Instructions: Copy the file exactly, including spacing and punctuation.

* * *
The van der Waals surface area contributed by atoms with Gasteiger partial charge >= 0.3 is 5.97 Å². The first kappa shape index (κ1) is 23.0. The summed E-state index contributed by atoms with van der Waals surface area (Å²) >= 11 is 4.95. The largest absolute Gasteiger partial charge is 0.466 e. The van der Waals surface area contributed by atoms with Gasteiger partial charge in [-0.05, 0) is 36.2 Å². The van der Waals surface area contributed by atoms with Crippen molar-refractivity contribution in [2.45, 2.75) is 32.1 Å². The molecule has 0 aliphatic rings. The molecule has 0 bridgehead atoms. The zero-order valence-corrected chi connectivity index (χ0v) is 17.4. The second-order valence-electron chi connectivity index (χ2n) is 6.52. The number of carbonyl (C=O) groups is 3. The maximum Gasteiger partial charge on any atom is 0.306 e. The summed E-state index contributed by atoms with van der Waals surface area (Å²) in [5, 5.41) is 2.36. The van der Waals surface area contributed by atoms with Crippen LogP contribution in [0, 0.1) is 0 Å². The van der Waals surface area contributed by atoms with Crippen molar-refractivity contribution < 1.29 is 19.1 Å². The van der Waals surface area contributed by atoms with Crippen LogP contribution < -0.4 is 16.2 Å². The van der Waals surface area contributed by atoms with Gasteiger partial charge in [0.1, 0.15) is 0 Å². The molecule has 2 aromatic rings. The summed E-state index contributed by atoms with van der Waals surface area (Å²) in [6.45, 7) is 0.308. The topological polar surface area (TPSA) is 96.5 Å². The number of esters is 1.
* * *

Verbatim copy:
The van der Waals surface area contributed by atoms with Gasteiger partial charge >= 0.3 is 5.97 Å². The first kappa shape index (κ1) is 23.0. The summed E-state index contributed by atoms with van der Waals surface area (Å²) >= 11 is 4.95. The largest absolute Gasteiger partial charge is 0.466 e. The van der Waals surface area contributed by atoms with Gasteiger partial charge in [-0.05, 0) is 36.2 Å². The van der Waals surface area contributed by atoms with Crippen molar-refractivity contribution in [2.45, 2.75) is 32.1 Å². The molecule has 0 aliphatic rings. The molecule has 0 bridgehead atoms. The zero-order valence-corrected chi connectivity index (χ0v) is 17.4. The second-order valence-electron chi connectivity index (χ2n) is 6.52. The number of carbonyl (C=O) groups is 3. The maximum Gasteiger partial charge on any atom is 0.306 e. The summed E-state index contributed by atoms with van der Waals surface area (Å²) in [5, 5.41) is 2.36. The van der Waals surface area contributed by atoms with Crippen LogP contribution in [0, 0.1) is 0 Å². The van der Waals surface area contributed by atoms with Crippen molar-refractivity contribution < 1.29 is 19.1 Å². The van der Waals surface area contributed by atoms with Crippen LogP contribution < -0.4 is 16.2 Å². The van der Waals surface area contributed by atoms with Gasteiger partial charge in [0.1, 0.15) is 0 Å². The molecule has 2 aromatic rings. The summed E-state index contributed by atoms with van der Waals surface area (Å²) in [6.45, 7) is 0.308. The topological polar surface area (TPSA) is 96.5 Å². The number of esters is 1.